Sainkho Namtchylak’s project features Wolfgang Puschnig, one of the most authoritative European jazz musicians, one of the most prominent representatives of Austrian jazz after Joe Zawinul. A multi-instrumentalist, au fait with flute and piccolo flute, alto and soprano saxophones, alto and bass clarinets, exotic shakuhachi and hoje, he is active in a wide range of fields from traditional and classical to ethnic and avant-garde music. Wolfgang Puschnig moulds his idiosyncratic sound world as a cosmopolitan, however he never forgets his own roots; his elegiac intonations, melodious vocal expression of lines and astounding virtuosity contribute to his personal style.
Born in Klagenfurt, Slovenia, Wolfgang Puschnig grew up surrounded by folk music, which eventually became part of his musical universe. After graduating from school in 1974, he studied saxophone, flute and musicology in Vienna. In 1977, together with pianist Mathias Rüegg he formed Vienna Art Orchestra (VAO), a unique orchestra with which he worked up to 1989. Wolfgang Puschnig was the main soloist in many of VAO’s legendary programmes such as Concerto Piccolo (1980), From No Time to Rag Time (1982), The Minimalism of Erik Satie (1984) and Lonely Nightride of a Saxophone Player (1985).
Besides working with the extremely resourceful Vienna Art Orchestra, Wolfgang Puschnig regularly collaborates with Carla Bley’s Very Big Band (since 1985), free-funk trio with bassist Jamaaladeen Tacuma, Korean percussion group Samul Nori (since 1987), ensembles Megadrums, Red Sun and Grey, vocalists Lauren Newton and Linda Sharrock, violinist Mark Feldman, and percussionist Milton Cardona. Wolfgang Puschnig also leads his groups Air Mail, Pat Brothers and AM4. Having delved in jazz, based on Alpine folklore, with his Klagenfurt-based folk jazz group Sokrates Sixtinic Bongoloids in his youth, he has continued cultivating this line in Alpine Aspects project with bassist Jamaaladeen Tacuma and trumpeter Herbert Joos in 1991. In 2004, he was conferred the honorary Doctorate from his native Klagenfurt Alpen-Adria University. In 1998, he received Hans Koller Prize as the best musician of the year.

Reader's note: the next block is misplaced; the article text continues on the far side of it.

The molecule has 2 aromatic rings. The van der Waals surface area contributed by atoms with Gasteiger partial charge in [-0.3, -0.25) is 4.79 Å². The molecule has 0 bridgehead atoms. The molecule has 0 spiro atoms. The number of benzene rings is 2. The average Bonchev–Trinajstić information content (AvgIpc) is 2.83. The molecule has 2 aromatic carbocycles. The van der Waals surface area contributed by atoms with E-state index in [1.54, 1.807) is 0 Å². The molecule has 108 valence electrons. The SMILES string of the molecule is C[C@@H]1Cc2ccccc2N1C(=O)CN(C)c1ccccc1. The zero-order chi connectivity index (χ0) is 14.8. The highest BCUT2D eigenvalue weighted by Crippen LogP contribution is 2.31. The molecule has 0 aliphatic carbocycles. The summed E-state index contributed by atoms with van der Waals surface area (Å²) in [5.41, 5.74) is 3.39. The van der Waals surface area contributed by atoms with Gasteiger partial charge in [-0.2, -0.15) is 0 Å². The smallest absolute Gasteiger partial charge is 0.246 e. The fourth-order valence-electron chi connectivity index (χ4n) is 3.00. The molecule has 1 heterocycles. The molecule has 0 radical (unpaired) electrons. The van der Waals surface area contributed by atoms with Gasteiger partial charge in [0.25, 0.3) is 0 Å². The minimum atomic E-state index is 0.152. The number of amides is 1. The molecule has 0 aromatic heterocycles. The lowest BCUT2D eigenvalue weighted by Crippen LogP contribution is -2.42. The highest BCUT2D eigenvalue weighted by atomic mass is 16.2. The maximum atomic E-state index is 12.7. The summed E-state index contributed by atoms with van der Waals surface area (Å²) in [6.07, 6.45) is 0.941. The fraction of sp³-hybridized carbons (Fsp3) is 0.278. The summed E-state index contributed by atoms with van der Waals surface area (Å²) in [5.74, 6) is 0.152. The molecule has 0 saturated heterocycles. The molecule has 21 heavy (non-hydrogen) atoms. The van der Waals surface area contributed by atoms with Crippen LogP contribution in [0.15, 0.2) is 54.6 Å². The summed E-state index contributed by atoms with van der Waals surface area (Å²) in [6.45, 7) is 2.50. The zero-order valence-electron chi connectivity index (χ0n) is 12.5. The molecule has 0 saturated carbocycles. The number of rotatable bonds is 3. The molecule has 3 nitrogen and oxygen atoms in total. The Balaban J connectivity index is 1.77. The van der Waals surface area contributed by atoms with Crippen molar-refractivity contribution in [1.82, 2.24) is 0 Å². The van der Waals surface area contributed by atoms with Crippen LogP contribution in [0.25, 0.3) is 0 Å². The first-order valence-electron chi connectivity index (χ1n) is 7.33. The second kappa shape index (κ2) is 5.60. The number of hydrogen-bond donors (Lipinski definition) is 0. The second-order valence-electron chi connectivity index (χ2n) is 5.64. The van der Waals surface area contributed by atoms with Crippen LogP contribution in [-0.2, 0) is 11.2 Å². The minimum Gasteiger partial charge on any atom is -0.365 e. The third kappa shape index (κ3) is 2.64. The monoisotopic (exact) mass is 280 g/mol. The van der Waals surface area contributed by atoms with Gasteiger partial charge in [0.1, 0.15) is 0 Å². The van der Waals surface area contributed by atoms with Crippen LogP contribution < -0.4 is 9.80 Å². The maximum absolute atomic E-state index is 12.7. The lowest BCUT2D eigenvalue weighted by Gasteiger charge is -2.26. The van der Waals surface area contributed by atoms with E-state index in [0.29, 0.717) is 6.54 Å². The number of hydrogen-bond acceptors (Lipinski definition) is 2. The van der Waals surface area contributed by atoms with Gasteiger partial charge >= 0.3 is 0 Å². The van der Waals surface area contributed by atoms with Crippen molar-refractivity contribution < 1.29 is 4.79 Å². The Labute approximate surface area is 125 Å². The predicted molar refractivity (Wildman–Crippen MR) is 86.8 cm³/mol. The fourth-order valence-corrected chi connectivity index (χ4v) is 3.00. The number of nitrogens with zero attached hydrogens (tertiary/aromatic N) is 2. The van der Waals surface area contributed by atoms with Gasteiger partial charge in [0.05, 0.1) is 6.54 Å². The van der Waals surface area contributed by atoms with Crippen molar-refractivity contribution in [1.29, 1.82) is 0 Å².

Virtuoso soloist and resourceful musician regularly appearing in various international formations, he also teaches and composes for film and theatre.
Pianist Paul Urbanek is one of Wolfgang Puschnig’s regular stage partners. Paul Urbanek has made his name as a composer, creator and developer of compositional method called reverse composing, introduced in album The Hans Koller Concept. He composed the piano line based on Hans Koller’s solo improvisations and spontaneous dialogues with Wolfgang Puschnig, recorded several years ago. Nominated the best album of the year in 2001, it earned Paul Urbanek Hans Koller Prize.
Paul Urbanek followed in the footsteps of his father also pianist. He has made his jazz debut in 1986. Having studied piano and improvisation at the Gustav Mahler Conservatoire in Vienna and keyboards in Vienna University of Music and Performing Arts, he appears as a pianist, keyboardist, composer and arranger. As a studio artist, he has collaborated in 70 albums along with Wolfgang Puschnig, Hans Koller, Alegre Corea, Izabel Padovani, Kim Dok Soo, Maria Pia De Vito, Bertl Mayer, group The Next Generation of Sound, Orchestre National Des Jazz to name but a few.
© Jūratė Kučinskaitė